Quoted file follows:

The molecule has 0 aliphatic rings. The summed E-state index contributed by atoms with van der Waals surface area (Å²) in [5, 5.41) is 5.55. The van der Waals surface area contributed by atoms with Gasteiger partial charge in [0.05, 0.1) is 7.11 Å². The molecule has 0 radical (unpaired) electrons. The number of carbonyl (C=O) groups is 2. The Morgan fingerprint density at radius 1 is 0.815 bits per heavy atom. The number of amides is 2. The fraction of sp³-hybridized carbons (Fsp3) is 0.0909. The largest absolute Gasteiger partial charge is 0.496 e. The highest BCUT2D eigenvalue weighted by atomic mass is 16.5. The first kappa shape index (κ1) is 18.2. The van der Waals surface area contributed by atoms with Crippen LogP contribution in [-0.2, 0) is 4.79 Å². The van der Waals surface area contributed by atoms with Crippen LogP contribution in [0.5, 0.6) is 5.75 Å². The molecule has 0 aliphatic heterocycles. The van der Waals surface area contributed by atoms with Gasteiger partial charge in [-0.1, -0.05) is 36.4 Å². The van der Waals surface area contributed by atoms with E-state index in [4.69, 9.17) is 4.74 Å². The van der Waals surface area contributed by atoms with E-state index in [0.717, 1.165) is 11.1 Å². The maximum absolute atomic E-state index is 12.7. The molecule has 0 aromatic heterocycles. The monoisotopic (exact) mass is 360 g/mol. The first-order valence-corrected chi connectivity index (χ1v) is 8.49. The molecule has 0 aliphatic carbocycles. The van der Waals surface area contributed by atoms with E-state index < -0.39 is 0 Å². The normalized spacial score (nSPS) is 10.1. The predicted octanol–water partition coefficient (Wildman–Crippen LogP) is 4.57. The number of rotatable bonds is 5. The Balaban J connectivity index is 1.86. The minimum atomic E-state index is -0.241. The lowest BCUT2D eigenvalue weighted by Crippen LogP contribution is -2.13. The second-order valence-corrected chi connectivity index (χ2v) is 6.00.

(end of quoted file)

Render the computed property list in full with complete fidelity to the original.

The molecule has 0 aliphatic rings. The summed E-state index contributed by atoms with van der Waals surface area (Å²) in [5, 5.41) is 5.55. The van der Waals surface area contributed by atoms with Gasteiger partial charge in [0.05, 0.1) is 7.11 Å². The molecule has 0 radical (unpaired) electrons. The number of carbonyl (C=O) groups is 2. The Morgan fingerprint density at radius 1 is 0.815 bits per heavy atom. The number of amides is 2. The fraction of sp³-hybridized carbons (Fsp3) is 0.0909. The largest absolute Gasteiger partial charge is 0.496 e. The highest BCUT2D eigenvalue weighted by atomic mass is 16.5. The first kappa shape index (κ1) is 18.2. The van der Waals surface area contributed by atoms with Crippen LogP contribution in [-0.2, 0) is 4.79 Å². The van der Waals surface area contributed by atoms with Crippen LogP contribution in [0.5, 0.6) is 5.75 Å². The molecule has 0 aliphatic heterocycles. The van der Waals surface area contributed by atoms with Gasteiger partial charge in [-0.1, -0.05) is 36.4 Å². The van der Waals surface area contributed by atoms with E-state index in [4.69, 9.17) is 4.74 Å². The van der Waals surface area contributed by atoms with E-state index in [0.717, 1.165) is 11.1 Å². The maximum absolute atomic E-state index is 12.7. The molecule has 0 aromatic heterocycles. The monoisotopic (exact) mass is 360 g/mol. The first-order valence-corrected chi connectivity index (χ1v) is 8.49. The molecule has 0 aliphatic carbocycles. The van der Waals surface area contributed by atoms with E-state index < -0.39 is 0 Å². The normalized spacial score (nSPS) is 10.1. The predicted octanol–water partition coefficient (Wildman–Crippen LogP) is 4.57. The number of rotatable bonds is 5. The Balaban J connectivity index is 1.86. The minimum atomic E-state index is -0.241. The lowest BCUT2D eigenvalue weighted by Crippen LogP contribution is -2.13. The second-order valence-corrected chi connectivity index (χ2v) is 6.00.